Our new home has a backyard, greatly appreciated after so long in apartmentland. The enthusiasm may wane when the grass starts to grow and needs to cut, we’ll see.
Only thing is, this is part of the deal …
AT LEAST it’s not facing the house, but it’s firmly settled in the ground and not for us to remove (rental). Young Sprout did NOT like seeing this from the house, let alone playing near it.
First attempt was to place a garbage bag over the top. That lasted a few days and then blew off into the bramble bushes. The middle of the bramble bushes.
This is somewhat of an improvement. From the house, seen in profile it rather looks as if it’s facing a firing squad, and apparently Young Sprout and Pirate Girl have used their rubber dart guns for target practice, although I’m positive they would not have ever seen a firing squad since they don’t watch a lot of movies.
I used some recycled Indonesian cotton that had been used as packing in an international move and is great for surface design, soy wax resist, etc.
Nothing was posted about this earlier because I wanted to surprise the recipient. If she totally hates it, she can always pretend that the back is the top:
All my life I’ve struggled with completely finishing things, so bingo might be a better hobby than quilting, I sometimes feel.
Anyhoo, this has been bound, labeled, and provided with its coordinating tote bag. And after going back and forth on it for a few times, I put handles on the tote bag.
This photo shows the bag. Almost every piece of fabric has a story, either where it came from or how it was made.
See the blue and red swirly fabric towards the bottom of the bag? That was a serendipitous piece created when I was using a hatband that had turned out too tight as a wiping rag when I was dyeing fabric. For years this was a piece that was waaaay to beautiful to cut. see here for a close up photo. The pink and green paisley to the right of it comes from either Susan Purney Mark or Daphne Greig. Many small squares of it have been floating around Victoria, and I’ve collected pieces from both of them.
The fun thing about making this is that it grows itself and is a fast stash buster. I’ve tried designs that purport to bust stash but require a lot of time and patience to work with smaller pieces that can’t be strip pieced. After the twin bed topper was done I had no less scraps than before I started. If my scraps continue to grow it’s because I keep an eye open for small pieces that other people have given up on!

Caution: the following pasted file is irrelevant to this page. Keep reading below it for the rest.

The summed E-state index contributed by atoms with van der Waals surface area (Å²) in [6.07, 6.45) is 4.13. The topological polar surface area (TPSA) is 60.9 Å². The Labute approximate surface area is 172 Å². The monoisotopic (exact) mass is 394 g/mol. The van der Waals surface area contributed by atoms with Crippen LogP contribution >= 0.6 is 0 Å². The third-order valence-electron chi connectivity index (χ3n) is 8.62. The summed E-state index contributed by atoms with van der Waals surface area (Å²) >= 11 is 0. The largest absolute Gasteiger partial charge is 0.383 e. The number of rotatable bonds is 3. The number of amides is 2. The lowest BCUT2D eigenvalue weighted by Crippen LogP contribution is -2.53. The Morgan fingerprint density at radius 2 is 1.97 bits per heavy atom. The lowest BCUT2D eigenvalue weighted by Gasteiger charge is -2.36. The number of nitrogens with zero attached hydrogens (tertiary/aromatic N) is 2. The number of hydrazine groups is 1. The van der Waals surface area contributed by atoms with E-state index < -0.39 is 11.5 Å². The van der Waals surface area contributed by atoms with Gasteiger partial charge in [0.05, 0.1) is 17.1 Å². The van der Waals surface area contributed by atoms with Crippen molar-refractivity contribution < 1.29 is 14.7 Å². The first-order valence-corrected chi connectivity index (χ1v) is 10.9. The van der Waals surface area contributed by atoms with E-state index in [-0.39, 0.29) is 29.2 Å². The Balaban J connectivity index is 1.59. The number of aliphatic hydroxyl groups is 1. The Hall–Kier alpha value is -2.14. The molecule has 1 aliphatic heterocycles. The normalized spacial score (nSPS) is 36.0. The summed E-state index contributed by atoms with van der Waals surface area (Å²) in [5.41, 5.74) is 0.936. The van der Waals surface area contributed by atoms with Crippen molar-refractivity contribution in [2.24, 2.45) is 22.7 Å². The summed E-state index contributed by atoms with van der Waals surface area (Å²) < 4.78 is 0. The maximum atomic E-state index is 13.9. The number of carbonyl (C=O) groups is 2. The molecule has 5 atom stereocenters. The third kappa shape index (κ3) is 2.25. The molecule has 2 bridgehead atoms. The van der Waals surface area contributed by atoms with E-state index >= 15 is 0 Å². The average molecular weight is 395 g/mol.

When making this fabric I set a few parameters:
The same fabrics can be touching because I want to fool the eye and not be too obvious about where one piece starts and the other leaves off. See how I did it with marbled fabric:
No, no set in seams here, thank you very much!
I’m working with strips and with pieces that are smaller than a fat quarter. If you click on this photo Andrea Hamilton’s mid-arm quilting shows to much better advantage on the light fabric. We chose Valdani Gem Symphony.
Nothing representational really, although I do have one butterfly on my cushion.
The fabrics are mostly solids, tone on tone, neutrals, batiks and surface design pieces. However in the spirit of nothing representational, I’m not using batiks with really in your face pictures on them, like flip-flops.
I’m not allowed to get too precious and agonize over whether adjacent fabrics look good together. Some do, some don’t.
Some of the fabric is too beautiful to cut and some was what I couldn’t sell at the Guild garage sale! And some came from fellow surface design folks who were cleaning out their studios and desperate to see the back of their own stash.
Since the fabric is used to make larger items there is not a set block size. I sew pieces to each other and build long strips about 7 to 10 inches wide and as long as the width of a twin bed quilt. Then when I’m going to make something I play around with these strips and figure out the final design.
And although some oriental carpet makers and Amish quilters put deliberate errors into their pieces because perfection belongs to God alone, I doubt I’ll ever come close to needing to do that! There’s a non deliberate error in the tote (one handle is twisted, aaaarrrgggghhhh!
and another (really galling) one in the quilt itself.
The challenge for January was anything starting with J, which one member dubbed the J-Cloth Challenge. Here’s my finished piece, well finished except for the hanging sleeve. The centre medallion is a sketch I made in the fall in Melanie Testa’s drawing challenge. Thanks to Spoonflower it’s now on fabric and you can even buy it!
I considered beading this, but Young Sprout greatly admires it so I think I’ll leave it child proof at least for a couple of years. Plus, his last name is different than mine and it’ll be cool to be able to say “Just Magic, in the collection of Mr. Young Sprout.”
This detail shows Dale MacEwan’s sunpainted fabric. It’s the pale pink and green in the middle between the green batik and my red and green shibori made in Susan Purney Mark’s class.
Combinations of red and green fascinate me. It’s often found in nature from rhubarb and red leaf lettuce to geraniums, yet not exploited that much by artists for some reason, nor in decoration. Maybe people think it’s too Christmassy? What do you think? Can those apparently overdone combos like orange and black or pink, red, and purple be revamped into something that doesn’t scream “Boo” or “Goo”?
I’ve been busy making binding. Another quilt is off at the Quilt Spa where Andrea Hamilton is working her magic on it. Meanwhile since it has to be mailed off to arrive in Washington State by the end of the month, I got busy with the binding.